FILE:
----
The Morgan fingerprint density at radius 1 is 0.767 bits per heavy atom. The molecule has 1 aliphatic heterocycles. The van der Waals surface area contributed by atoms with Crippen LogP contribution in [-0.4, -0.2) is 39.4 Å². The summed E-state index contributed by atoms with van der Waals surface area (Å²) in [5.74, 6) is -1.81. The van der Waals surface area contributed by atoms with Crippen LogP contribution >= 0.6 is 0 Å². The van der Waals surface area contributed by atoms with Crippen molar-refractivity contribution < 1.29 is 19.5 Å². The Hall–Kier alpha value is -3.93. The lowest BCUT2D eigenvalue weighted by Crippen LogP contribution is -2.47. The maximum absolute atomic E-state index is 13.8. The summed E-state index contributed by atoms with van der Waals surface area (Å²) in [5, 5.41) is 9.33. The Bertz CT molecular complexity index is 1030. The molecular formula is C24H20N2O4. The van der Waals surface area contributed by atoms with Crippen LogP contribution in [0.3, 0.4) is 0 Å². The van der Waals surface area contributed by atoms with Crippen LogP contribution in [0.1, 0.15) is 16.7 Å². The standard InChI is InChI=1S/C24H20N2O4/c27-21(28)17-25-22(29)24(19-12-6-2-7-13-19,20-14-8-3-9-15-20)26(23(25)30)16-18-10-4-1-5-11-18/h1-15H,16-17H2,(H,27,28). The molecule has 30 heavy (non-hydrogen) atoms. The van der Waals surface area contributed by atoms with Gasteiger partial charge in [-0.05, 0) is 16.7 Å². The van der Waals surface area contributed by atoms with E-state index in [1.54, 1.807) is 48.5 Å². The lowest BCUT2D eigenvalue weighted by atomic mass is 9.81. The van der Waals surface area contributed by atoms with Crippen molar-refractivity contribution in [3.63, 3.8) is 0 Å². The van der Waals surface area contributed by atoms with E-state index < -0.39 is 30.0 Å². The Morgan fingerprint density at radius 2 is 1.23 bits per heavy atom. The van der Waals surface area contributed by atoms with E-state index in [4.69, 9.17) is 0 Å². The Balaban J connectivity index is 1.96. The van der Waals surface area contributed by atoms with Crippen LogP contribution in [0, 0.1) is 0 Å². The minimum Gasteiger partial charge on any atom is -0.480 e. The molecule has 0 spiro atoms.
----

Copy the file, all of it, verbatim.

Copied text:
The Morgan fingerprint density at radius 1 is 0.767 bits per heavy atom. The molecule has 1 aliphatic heterocycles. The van der Waals surface area contributed by atoms with Crippen LogP contribution in [-0.4, -0.2) is 39.4 Å². The summed E-state index contributed by atoms with van der Waals surface area (Å²) in [5.74, 6) is -1.81. The van der Waals surface area contributed by atoms with Crippen LogP contribution >= 0.6 is 0 Å². The van der Waals surface area contributed by atoms with Crippen molar-refractivity contribution < 1.29 is 19.5 Å². The Hall–Kier alpha value is -3.93. The lowest BCUT2D eigenvalue weighted by Crippen LogP contribution is -2.47. The maximum absolute atomic E-state index is 13.8. The summed E-state index contributed by atoms with van der Waals surface area (Å²) in [5, 5.41) is 9.33. The Bertz CT molecular complexity index is 1030. The molecular formula is C24H20N2O4. The van der Waals surface area contributed by atoms with Crippen LogP contribution in [0.3, 0.4) is 0 Å². The van der Waals surface area contributed by atoms with Crippen LogP contribution in [0.1, 0.15) is 16.7 Å². The standard InChI is InChI=1S/C24H20N2O4/c27-21(28)17-25-22(29)24(19-12-6-2-7-13-19,20-14-8-3-9-15-20)26(23(25)30)16-18-10-4-1-5-11-18/h1-15H,16-17H2,(H,27,28). The molecule has 30 heavy (non-hydrogen) atoms. The van der Waals surface area contributed by atoms with Gasteiger partial charge in [-0.05, 0) is 16.7 Å². The van der Waals surface area contributed by atoms with E-state index in [1.54, 1.807) is 48.5 Å². The lowest BCUT2D eigenvalue weighted by atomic mass is 9.81. The van der Waals surface area contributed by atoms with Crippen molar-refractivity contribution in [3.63, 3.8) is 0 Å². The van der Waals surface area contributed by atoms with E-state index < -0.39 is 30.0 Å². The Morgan fingerprint density at radius 2 is 1.23 bits per heavy atom. The van der Waals surface area contributed by atoms with E-state index in [4.69, 9.17) is 0 Å². The Balaban J connectivity index is 1.96. The van der Waals surface area contributed by atoms with Crippen LogP contribution in [0, 0.1) is 0 Å². The minimum Gasteiger partial charge on any atom is -0.480 e. The molecule has 0 spiro atoms.